2007 Summer

A Cottage Charmer

The before pictures of the house in Fox Chapel would send a chill through the heart of even the most accomplished renovator. An 1870s cottage married to a 1950s ranch created a charmless union, to say the least. “I walked in, saw the living room and said, ‘We’ll take it,’” Betsy Deiseroth recalls with a …

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Lane, Meachem, Anderson, Keeler, LaCasse, Gleason, Gunther, Howard

Linda S. Lane is the deputy superintendent of the Pittsburgh Public Schools. A 2003 classmate of Superintendent Mark Roosevelt at Broad Superintendents Academy, she comes to Pittsburgh from Des Moines, Iowa, where she was deputy superintendent of the Des Moines Public Schools.She was the first female and minority to serve as Des Moines’ chief operating …

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Give me a “P”

By 1995, a dark cloud had settled over the University of Pittsburgh. It was taking a beating in the press as it struggled to deal with one controversy after another. Leadership at the highest level was in transition. Once-generous state subsidies to support its operations were drying up. And when hopes turned to the notion of …

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No cubicles

If any company represents creativity, success and a new paradigm, it’s Google. With an Internet advertising model that’s revolutionizing the industry and racking up money click by click, Google’s methods and its market cap represent a wish list for many companies. Its recent opening of an office in Pittsburgh was an easy decision for the …

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No regrets

When I drove my 22-year-old son from our home in Los Angeles to his new life in San Francisco, I didn’t realize I, too, was starting off on a new road. I used the six-hour drive to deliver last-minute motherly advice. He wanted to talk about his dream of becoming a musician. For him, the …

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Cut Me, Mick!

Right about when I purchased new 36-inch-waist pants and my self-loathing reached a peak, the new Sylvester Stallone film, “Rocky Balboa” opened. As I shaved the morning after seeing the movie, I wore my towel up high to cover my Dunlop’s disease — when your belly done lops over your belt. With a half-lathered face, …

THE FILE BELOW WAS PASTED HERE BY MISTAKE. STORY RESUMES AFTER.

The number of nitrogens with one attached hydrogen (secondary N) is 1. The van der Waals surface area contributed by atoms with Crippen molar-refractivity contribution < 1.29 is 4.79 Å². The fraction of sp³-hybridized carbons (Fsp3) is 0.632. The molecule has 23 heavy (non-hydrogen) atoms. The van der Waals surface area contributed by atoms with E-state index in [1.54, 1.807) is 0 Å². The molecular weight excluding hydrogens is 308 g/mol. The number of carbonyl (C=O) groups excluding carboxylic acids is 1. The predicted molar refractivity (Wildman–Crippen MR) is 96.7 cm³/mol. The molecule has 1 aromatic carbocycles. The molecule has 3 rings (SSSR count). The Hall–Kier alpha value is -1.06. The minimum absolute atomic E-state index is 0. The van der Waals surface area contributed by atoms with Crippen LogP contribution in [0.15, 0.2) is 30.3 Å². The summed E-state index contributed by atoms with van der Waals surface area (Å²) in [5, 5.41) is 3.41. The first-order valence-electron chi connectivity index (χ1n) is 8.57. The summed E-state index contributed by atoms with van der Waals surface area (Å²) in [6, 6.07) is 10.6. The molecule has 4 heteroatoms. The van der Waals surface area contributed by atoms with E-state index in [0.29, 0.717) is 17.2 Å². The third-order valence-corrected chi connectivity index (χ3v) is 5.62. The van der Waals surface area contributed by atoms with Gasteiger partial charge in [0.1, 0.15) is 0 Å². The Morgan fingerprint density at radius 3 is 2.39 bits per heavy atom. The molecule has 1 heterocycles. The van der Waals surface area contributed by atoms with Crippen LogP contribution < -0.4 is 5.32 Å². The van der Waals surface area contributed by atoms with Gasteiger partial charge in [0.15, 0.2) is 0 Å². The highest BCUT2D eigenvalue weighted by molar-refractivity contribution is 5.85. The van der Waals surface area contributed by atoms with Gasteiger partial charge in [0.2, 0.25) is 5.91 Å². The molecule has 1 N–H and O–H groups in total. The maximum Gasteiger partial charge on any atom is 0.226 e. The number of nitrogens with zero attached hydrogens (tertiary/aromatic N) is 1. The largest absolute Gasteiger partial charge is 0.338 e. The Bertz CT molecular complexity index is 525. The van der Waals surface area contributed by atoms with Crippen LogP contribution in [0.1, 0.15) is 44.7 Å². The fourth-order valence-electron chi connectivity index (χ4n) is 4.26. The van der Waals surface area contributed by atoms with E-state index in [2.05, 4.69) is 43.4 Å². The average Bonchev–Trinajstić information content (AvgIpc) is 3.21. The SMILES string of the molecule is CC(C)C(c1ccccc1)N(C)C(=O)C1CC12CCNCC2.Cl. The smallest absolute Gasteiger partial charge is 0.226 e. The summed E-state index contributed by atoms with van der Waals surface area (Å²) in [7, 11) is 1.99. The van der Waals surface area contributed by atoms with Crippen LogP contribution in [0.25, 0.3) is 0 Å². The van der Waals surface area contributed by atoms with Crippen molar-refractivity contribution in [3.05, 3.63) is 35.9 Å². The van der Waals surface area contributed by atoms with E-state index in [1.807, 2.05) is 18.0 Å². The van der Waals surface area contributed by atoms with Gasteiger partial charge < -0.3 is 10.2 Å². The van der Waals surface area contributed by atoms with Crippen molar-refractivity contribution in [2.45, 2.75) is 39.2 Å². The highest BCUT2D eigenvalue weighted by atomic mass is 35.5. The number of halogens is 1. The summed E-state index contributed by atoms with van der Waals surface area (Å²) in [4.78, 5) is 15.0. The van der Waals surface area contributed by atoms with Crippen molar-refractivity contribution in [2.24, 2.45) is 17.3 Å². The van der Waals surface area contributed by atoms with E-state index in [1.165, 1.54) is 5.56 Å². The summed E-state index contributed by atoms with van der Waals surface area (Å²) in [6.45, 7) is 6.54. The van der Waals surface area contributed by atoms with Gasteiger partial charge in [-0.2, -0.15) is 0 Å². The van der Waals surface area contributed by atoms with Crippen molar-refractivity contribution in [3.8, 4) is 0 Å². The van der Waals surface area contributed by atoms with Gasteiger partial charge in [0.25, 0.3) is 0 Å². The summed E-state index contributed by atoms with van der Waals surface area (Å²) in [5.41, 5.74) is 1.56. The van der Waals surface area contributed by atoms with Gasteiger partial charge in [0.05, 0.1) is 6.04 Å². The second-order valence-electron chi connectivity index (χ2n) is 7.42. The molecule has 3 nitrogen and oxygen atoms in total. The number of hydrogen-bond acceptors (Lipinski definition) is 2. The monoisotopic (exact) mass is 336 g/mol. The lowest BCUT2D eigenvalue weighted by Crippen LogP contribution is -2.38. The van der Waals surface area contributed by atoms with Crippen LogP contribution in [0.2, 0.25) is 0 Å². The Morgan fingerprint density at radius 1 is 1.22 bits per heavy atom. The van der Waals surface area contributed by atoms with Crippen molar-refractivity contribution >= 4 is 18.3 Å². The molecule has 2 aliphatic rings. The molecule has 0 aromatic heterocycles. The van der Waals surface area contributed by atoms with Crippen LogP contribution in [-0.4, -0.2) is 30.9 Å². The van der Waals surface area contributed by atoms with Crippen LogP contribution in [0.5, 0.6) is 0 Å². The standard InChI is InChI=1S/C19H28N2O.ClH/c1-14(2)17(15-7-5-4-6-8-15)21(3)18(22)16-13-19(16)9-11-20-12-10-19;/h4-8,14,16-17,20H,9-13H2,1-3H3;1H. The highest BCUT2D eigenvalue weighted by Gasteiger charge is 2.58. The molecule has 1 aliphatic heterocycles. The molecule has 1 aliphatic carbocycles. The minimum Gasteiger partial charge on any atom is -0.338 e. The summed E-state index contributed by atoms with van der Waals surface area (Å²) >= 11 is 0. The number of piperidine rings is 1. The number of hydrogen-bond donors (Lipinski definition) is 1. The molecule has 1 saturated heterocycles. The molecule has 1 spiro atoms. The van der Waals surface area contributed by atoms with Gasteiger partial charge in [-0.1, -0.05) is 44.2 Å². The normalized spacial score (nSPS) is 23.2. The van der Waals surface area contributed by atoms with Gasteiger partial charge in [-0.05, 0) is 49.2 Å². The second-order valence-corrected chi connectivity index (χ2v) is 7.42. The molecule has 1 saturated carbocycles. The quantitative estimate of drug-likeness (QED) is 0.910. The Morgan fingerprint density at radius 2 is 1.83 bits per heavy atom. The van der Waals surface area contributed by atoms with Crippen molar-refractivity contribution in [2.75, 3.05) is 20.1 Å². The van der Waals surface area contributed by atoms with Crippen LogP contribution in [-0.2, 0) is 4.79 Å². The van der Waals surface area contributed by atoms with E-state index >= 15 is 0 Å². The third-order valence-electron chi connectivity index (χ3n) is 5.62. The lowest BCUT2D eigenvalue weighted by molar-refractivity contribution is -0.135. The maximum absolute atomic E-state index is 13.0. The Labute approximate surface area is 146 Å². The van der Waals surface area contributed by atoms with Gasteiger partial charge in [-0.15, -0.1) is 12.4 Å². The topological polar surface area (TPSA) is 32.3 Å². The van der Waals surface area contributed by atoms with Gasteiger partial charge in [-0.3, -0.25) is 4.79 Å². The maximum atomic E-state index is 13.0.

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From the Publisher, Summer 2007

If all goes as planned this summer, my family and I will sail the waters of the remote North Channel between Michigan’s Upper Peninsula and Canada in a 28-foot sloop. I’ve sailed a lot on Lake Huron but have never skippered a longer voyage on open waters. It’ll mean preparation in navigation and emergency procedures …

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Stocks & Pedestal, Summer 2007

It took a little doing — the blacksmith had to add a few links in the chains — but we’ve put obesity in the public stockade. It’s often said that in many cultures being corpulent is a sign of wealth and even beauty. In ours, being obese is neither. Some see it as a natural …

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The Revelation of China

To be in China now must be like witnessing the construction of the pyramids. In Beijing, the world’s most powerful totalitarian regime is preparing for next year’s Olympics. Shanghai, a garden of skyscrapers, is getting ready for the 2010 World’s Fair. New highways, airports, power plants, dams and towers are fueled by China’s $1 trillion-plus …

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Jeanne Pearlman, Philanthropy Executive

I was raised in Squirrel Hill. It was a close-knit community that valued ideas and intellectual activities. For my parents, dinnertime was not only about eating. It was also about talking, thinking and challenging. Any opinion expressed had to be countered with another opinion. My father would always ask, “Why do you think that?” This …

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Andrew Carnegie: The Black and the white

Andrew Carnegie was America’s first great industrialist, the nation’s quintessential philanthropist, and, closer to home, Pittsburgh’s favorite son. He was also, however, a man of startling ethical and moral contrasts, and those paradoxes threaten his reputation. Was his bountiful philanthropy based upon purely beatific instincts or was it, to paraphrase Clausewitz, simply self-promotion “by other …